A massive demonstration outside the headquarters of Hong Kong's government turned violent Wednesday as police clashed with protesters who oppose a controversial extradition bill.
Officers wearing helmets and carrying shields lined up on streets, firing tear gas, rubber bullets and using pepper spray to push back protesters, some of whom overturned barricades and threw objects at police. Hospital authorities say at least 72 people were injured.
The demonstrations forced the legislature to postpone Wednesday's session where lawmakers were scheduled to debate the proposed legislation.
The prospect of extradition to mainland China in particular, which has a substantially different legal system, has alarmed a wide cross section of Hong Kong -- from international business groups to legal societies and pro-democracy parties.
As protesters retreated to a nearby mall and elevated walkways, many said their resolve had not yet failed.
“We are trying to protect Hong Kong. This is our home,” said Raven Tse, a protester who had taken leave from work to attend.
She said she was “angry, sad, disappointed at the government” for failing to listen to protesters after hundreds of thousands took to the streets over the weekend.
Tse and her friend Tracey Lee, who both wore surgical masks and goggles, said they feared what the extradition law would mean for Hong Kong.
“We [won’t] have any more freedom of speech. This is what is special about Hong Kong. This is why many people want to come to Hong Kong,” Tse said.
As darkness gathered in Hong Kong, however, it appeared that protesters had lost significant ground to riot police who cleared successive areas around the Legislative Council.
Many people, however, remained around the edges of the protest - some were militant student protesters while others were simply ordinary people showing their support.
Earlier, Laurel Lee told VOA she was attending the protests as a “backup team” to support those fighting on the front line.
“I get used to getting defeated so I am not disappointed if this time we get defeated again. We are ready to come back any time,” Lee said.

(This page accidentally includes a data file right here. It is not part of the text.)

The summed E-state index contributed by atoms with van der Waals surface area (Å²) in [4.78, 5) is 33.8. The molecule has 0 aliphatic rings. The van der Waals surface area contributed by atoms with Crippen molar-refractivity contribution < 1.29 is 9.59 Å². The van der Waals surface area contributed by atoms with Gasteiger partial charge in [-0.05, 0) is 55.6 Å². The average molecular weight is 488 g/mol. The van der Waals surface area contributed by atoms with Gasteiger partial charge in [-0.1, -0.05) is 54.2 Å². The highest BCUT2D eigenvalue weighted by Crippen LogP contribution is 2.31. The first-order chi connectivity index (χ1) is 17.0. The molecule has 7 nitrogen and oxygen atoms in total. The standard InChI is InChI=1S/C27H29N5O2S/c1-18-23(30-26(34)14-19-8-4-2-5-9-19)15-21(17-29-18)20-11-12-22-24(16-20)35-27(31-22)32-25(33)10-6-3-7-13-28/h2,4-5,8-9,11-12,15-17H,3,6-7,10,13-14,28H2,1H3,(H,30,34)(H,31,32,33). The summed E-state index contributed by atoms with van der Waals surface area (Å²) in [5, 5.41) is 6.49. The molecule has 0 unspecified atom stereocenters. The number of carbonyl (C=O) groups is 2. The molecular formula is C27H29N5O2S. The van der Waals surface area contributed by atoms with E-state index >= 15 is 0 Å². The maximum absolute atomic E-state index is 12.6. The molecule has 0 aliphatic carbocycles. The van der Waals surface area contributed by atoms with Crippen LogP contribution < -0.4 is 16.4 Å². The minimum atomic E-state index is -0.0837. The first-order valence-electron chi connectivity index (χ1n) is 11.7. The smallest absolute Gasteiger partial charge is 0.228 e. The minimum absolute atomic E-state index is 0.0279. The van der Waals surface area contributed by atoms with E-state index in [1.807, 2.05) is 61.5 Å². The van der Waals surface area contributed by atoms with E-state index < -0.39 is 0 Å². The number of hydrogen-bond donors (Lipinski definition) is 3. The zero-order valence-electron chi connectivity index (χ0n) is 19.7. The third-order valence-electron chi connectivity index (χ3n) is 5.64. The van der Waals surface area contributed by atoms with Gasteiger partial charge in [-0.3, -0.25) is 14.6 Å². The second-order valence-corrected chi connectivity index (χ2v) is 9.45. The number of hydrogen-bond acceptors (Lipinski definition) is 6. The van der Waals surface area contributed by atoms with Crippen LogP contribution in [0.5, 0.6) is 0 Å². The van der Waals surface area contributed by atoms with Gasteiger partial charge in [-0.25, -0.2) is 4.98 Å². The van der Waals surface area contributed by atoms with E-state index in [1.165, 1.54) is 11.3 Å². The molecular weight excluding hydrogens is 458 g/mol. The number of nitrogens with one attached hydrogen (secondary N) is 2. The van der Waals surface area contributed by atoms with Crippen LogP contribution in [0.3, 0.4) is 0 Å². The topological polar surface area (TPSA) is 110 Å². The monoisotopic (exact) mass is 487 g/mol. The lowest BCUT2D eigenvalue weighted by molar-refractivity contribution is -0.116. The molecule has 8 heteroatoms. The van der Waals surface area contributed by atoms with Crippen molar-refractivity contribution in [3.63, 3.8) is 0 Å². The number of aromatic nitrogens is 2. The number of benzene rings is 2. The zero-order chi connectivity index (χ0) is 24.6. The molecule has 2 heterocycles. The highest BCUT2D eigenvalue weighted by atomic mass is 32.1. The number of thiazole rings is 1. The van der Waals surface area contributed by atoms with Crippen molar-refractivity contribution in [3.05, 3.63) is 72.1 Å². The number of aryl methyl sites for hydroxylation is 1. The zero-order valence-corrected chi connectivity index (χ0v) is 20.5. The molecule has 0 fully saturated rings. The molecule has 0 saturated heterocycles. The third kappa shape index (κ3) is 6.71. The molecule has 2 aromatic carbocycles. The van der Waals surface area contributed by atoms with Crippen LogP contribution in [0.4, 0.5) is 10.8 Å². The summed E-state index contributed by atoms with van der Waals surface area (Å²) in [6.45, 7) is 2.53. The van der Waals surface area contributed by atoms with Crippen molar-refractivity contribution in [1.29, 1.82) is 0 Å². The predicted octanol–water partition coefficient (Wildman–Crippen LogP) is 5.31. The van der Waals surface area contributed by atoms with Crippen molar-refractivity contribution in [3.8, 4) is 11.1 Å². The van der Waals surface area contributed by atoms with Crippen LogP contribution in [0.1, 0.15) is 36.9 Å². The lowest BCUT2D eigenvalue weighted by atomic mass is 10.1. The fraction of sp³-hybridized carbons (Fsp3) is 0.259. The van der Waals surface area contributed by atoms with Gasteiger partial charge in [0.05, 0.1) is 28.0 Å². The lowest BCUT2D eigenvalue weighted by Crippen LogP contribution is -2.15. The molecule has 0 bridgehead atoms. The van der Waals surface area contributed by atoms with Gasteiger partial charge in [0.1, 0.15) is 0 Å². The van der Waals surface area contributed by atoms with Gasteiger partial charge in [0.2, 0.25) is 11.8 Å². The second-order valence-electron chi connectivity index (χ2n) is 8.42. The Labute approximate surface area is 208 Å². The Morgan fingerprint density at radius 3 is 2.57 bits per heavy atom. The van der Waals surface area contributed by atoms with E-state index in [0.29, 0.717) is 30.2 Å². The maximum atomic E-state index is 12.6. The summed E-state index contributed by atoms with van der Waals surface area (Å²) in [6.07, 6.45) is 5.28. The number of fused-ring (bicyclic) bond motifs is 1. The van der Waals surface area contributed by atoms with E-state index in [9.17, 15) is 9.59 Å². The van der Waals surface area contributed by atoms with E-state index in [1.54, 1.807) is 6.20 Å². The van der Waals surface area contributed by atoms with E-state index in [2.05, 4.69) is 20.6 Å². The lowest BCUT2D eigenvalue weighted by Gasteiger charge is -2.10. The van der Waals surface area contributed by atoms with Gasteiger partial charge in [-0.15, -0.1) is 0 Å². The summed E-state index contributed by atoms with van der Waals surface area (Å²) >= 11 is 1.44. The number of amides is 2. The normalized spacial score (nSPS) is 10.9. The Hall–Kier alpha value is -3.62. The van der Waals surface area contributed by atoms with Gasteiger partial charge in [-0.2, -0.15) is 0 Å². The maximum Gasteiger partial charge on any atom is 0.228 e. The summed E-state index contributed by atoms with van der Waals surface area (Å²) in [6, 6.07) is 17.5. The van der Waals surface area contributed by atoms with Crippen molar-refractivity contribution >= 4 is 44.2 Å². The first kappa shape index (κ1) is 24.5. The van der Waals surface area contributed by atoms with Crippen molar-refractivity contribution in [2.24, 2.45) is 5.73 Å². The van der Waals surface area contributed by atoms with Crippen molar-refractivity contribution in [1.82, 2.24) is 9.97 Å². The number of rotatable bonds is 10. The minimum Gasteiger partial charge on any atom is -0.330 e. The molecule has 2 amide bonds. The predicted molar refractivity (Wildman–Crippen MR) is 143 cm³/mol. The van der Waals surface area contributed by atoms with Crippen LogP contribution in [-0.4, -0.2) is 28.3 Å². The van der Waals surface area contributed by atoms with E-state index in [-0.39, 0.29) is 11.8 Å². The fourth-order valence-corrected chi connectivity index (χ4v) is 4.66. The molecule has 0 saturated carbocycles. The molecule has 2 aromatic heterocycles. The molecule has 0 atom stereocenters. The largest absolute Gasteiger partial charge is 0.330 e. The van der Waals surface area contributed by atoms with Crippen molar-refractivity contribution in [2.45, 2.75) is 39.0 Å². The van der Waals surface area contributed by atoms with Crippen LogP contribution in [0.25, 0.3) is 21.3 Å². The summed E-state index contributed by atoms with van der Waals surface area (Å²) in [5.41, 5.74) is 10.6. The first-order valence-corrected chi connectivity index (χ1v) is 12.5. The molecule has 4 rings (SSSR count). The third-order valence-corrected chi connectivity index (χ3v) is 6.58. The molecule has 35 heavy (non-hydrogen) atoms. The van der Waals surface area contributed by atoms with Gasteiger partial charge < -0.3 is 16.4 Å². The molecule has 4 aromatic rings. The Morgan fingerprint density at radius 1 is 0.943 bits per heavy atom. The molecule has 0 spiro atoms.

On Wednesday, hundreds of businesses shuttered their doors to allow employees to attend the protest while others said they would allow flexible working hours or sick days to be taken.
The protests were strongly reminiscent of the 2014 democracy protests, with democratic legislator Claudia Mo calling them “Umbrella 2.0.”
“The young they want what we call the evil law, the evil bill to be scrapped all together,” Mo said.
“Just look at this people power, in particular this young people power. [Chief Executive] Carrie Lam cannot pretend ‘Oh there is nothing much happening that the young again they don’t understand what’s going on.’”
Despite the mass protests, Lam continues to back the extradition bill.
The proposed changes to Hong Kong law have attracted criticism from the international community, including the United States. China accused the United States Tuesday of interfering in its internal affairs.
Hong Kong, a former British colony, was granted special autonomy for 50 years after it returned to Chinese sovereignty in 1997. But many in Hong Kong are concerned that China is slowly encroaching on those rights and tightening its grip on the territory.
The so-called Umbrella Movement protests were launched in 2014 to demand the direct election of the city's top leader after China reneged on promises of universal suffrage by 2017. The protests ended without winning any concessions from the Hong Kong government.